Monday, April 13, 2009

Amazon's disappearing act

I'm still not sure what to make of this, but so far, here are the details: appears to have removed many GLBT oriented books from their bestseller lists and removing their rankings. The e-mail sent to the self-published author who first noticed his missing ranking reads:
In consideration of our entire customer base, we exclude "adult" material from appearing in some searches and best seller lists. Since these lists are generated using sales ranks, adult materials must also be excluded from that feature.
Meanwhile, someone I know did send their own letter of complaint and received an automated message saying:
Thanks for contacting us. We recently discovered a glitch in our systems and it's being fixed.
There's something off on both sides of the story. On the one hand, it seems incredibly unlikely that would, after so many years, decide now to alienate a large reading community. And more bizarre is what has actually been done. It basically comes down to this: search for the popular "Running With Scissors" (hat tip Read Street), you sift through a number of unrelated titles (movie included) before finally reaching the book. Weirder still is the fact that "Running With Scissors" has retained its ranking, even while other GLBT oriented books have not. "Heather Has Two Mommies" strangely has no rating. And neither book is in any way officially tagged as "adult".

There's no ultimate conclusion from quick searches through Amazon's database. The LA Times' blog lists books that despite a much more "adult" approach, remain ranked even as many books are simply disappearing from the database. While this appears increasingly suspicious on Amazon's part, it seems strange that a website that sells Playboy books would suddenly decide that all GLBT oriented books (or books with a central GLBT character) are too "adult" to appear on bestseller lists. A list of the books with missing rankings can be found here.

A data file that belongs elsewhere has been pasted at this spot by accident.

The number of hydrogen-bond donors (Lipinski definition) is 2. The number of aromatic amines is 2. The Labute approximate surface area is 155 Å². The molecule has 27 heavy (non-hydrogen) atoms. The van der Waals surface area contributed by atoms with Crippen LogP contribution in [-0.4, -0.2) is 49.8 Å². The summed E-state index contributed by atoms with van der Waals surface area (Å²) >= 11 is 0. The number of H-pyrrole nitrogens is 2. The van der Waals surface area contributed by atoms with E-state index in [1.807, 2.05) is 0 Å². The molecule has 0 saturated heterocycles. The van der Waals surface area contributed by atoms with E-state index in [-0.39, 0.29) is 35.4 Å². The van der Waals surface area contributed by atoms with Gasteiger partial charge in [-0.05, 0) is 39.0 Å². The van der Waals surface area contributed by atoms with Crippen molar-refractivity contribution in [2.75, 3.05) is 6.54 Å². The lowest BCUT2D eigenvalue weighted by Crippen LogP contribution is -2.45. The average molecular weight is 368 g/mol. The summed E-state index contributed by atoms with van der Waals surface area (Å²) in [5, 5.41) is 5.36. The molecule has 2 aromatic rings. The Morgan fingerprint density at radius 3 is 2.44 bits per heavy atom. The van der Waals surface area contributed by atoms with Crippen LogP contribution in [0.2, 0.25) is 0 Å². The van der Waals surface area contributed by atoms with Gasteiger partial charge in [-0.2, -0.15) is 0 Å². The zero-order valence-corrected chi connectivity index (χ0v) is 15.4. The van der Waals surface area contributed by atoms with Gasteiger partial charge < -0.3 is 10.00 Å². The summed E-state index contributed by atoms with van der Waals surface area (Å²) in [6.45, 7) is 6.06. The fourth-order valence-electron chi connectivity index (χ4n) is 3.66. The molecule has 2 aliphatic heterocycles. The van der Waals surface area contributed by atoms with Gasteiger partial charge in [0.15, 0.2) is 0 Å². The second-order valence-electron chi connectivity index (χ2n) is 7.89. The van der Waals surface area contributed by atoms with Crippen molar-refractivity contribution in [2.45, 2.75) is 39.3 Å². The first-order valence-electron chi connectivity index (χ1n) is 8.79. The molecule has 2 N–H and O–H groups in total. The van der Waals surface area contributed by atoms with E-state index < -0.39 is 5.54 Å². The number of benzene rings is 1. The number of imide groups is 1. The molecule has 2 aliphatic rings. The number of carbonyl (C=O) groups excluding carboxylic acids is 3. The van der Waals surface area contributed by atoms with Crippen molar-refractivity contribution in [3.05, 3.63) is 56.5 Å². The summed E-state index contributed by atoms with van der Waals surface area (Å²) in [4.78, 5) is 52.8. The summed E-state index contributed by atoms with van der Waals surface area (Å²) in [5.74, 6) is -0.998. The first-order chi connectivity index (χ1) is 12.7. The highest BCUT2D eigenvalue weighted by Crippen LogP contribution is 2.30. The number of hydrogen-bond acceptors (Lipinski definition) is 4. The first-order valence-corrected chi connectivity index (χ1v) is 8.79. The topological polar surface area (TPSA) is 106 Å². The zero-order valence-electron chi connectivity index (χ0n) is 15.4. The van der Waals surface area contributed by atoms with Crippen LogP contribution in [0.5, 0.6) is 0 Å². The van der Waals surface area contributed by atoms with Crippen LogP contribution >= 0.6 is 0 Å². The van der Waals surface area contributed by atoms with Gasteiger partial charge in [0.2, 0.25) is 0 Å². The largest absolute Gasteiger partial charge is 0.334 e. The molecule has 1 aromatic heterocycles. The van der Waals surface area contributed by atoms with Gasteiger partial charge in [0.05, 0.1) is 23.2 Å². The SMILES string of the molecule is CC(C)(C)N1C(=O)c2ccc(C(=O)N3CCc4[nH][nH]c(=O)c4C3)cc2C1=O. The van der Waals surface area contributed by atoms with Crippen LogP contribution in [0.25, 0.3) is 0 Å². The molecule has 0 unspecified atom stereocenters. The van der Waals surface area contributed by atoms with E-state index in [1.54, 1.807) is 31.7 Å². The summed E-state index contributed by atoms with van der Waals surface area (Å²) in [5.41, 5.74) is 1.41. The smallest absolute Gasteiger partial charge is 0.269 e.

Meanwhile, some suggest that perhaps this is all indeed a glitch that came as a result of numerous complaints and was automatically set by a group of people declaring all gay related books to "adult". It is, as of yet, entirely unclear as to what is going on. Amazon will obviously have to explain the situation better than the two-lined automated e-mails being sent around. In the meantime, angry customers refuse to use Amazon's services and will continue bombarding Amazon's help-center with e-mails, hoping that soon this bizarre mess will be rectified.

1 comment:

  1. That's ironic, considering something that happened to me a couple months ago.

    I was searching for a collection of literary essays called "Pure Pleasure." In the recommended products area, Amazon showed an extremely graphic picture of a.. an.. ahem... adult novelty item. This was pretty embarrassing as I was at work at the time. Since the book in question had nothing to do with any kind of sexual content, it would have been nice if Amazon's search criteria included subject matter, not just title.

    So I guess their prudery is only exhibited in certain scenarios. Sounds a bit fascist to me.


Anonymous comments have been disabled due to an increase in spam. Sorry!